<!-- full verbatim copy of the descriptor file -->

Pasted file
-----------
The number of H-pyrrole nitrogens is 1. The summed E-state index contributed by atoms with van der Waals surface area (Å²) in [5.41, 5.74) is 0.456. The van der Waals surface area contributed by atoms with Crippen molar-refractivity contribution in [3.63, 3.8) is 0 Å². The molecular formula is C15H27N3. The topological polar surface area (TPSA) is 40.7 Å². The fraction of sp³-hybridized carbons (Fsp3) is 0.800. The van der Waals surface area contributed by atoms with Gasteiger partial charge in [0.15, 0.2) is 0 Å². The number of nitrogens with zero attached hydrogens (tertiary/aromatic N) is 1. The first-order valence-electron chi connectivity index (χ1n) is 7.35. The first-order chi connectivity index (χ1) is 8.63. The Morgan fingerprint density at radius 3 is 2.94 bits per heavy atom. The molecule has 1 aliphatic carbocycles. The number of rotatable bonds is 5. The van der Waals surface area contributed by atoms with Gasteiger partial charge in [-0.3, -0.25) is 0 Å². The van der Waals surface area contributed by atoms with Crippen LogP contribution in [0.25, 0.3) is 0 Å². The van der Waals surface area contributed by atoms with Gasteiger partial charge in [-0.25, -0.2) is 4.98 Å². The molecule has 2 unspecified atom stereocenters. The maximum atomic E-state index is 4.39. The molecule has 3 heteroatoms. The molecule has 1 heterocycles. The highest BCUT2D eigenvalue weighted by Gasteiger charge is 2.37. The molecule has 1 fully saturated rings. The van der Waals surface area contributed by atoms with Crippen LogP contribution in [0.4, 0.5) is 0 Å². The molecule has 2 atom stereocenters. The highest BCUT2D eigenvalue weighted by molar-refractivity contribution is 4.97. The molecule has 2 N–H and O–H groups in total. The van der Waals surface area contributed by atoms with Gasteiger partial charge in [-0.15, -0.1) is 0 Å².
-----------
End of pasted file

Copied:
The number of H-pyrrole nitrogens is 1. The summed E-state index contributed by atoms with van der Waals surface area (Å²) in [5.41, 5.74) is 0.456. The van der Waals surface area contributed by atoms with Crippen molar-refractivity contribution in [3.63, 3.8) is 0 Å². The molecular formula is C15H27N3. The topological polar surface area (TPSA) is 40.7 Å². The fraction of sp³-hybridized carbons (Fsp3) is 0.800. The van der Waals surface area contributed by atoms with Gasteiger partial charge in [0.15, 0.2) is 0 Å². The number of nitrogens with zero attached hydrogens (tertiary/aromatic N) is 1. The first-order valence-electron chi connectivity index (χ1n) is 7.35. The first-order chi connectivity index (χ1) is 8.63. The Morgan fingerprint density at radius 3 is 2.94 bits per heavy atom. The molecule has 1 aliphatic carbocycles. The number of rotatable bonds is 5. The van der Waals surface area contributed by atoms with Gasteiger partial charge in [-0.3, -0.25) is 0 Å². The van der Waals surface area contributed by atoms with Crippen LogP contribution in [0.25, 0.3) is 0 Å². The van der Waals surface area contributed by atoms with Gasteiger partial charge in [-0.25, -0.2) is 4.98 Å². The molecule has 2 unspecified atom stereocenters. The maximum atomic E-state index is 4.39. The molecule has 3 heteroatoms. The molecule has 1 heterocycles. The highest BCUT2D eigenvalue weighted by Gasteiger charge is 2.37. The molecule has 1 fully saturated rings. The van der Waals surface area contributed by atoms with Crippen LogP contribution in [0.4, 0.5) is 0 Å². The molecule has 2 atom stereocenters. The highest BCUT2D eigenvalue weighted by molar-refractivity contribution is 4.97. The molecule has 2 N–H and O–H groups in total. The van der Waals surface area contributed by atoms with Gasteiger partial charge in [-0.15, -0.1) is 0 Å².